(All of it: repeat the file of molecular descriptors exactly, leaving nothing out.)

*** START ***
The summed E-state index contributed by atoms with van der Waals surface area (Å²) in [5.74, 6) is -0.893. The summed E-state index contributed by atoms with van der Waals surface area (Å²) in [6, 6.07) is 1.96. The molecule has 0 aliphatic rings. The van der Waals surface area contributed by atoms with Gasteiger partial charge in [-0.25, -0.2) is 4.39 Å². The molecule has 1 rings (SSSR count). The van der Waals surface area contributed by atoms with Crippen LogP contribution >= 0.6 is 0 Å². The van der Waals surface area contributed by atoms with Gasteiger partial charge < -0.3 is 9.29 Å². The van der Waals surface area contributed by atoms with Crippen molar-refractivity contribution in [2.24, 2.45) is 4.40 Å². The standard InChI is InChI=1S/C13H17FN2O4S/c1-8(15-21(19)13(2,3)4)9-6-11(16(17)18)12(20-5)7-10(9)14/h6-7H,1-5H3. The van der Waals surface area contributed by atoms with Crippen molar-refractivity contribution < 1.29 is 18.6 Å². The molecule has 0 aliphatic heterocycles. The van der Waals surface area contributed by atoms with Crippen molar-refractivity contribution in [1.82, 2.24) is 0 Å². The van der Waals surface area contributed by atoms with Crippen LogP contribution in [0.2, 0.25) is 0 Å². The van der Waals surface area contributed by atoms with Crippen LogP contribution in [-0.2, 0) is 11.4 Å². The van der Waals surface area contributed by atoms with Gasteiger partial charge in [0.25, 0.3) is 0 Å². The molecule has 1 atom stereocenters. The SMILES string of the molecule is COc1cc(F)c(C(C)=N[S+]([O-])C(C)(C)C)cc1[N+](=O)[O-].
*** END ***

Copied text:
The summed E-state index contributed by atoms with van der Waals surface area (Å²) in [5.74, 6) is -0.893. The summed E-state index contributed by atoms with van der Waals surface area (Å²) in [6, 6.07) is 1.96. The molecule has 0 aliphatic rings. The van der Waals surface area contributed by atoms with Gasteiger partial charge in [-0.25, -0.2) is 4.39 Å². The molecule has 1 rings (SSSR count). The van der Waals surface area contributed by atoms with Crippen LogP contribution >= 0.6 is 0 Å². The van der Waals surface area contributed by atoms with Gasteiger partial charge < -0.3 is 9.29 Å². The van der Waals surface area contributed by atoms with Crippen molar-refractivity contribution in [2.24, 2.45) is 4.40 Å². The standard InChI is InChI=1S/C13H17FN2O4S/c1-8(15-21(19)13(2,3)4)9-6-11(16(17)18)12(20-5)7-10(9)14/h6-7H,1-5H3. The van der Waals surface area contributed by atoms with Crippen molar-refractivity contribution < 1.29 is 18.6 Å². The molecule has 0 aliphatic heterocycles. The van der Waals surface area contributed by atoms with Crippen molar-refractivity contribution in [1.82, 2.24) is 0 Å². The van der Waals surface area contributed by atoms with Crippen LogP contribution in [0.2, 0.25) is 0 Å². The van der Waals surface area contributed by atoms with Crippen LogP contribution in [-0.2, 0) is 11.4 Å². The van der Waals surface area contributed by atoms with Gasteiger partial charge in [0.25, 0.3) is 0 Å². The molecule has 1 atom stereocenters. The SMILES string of the molecule is COc1cc(F)c(C(C)=N[S+]([O-])C(C)(C)C)cc1[N+](=O)[O-].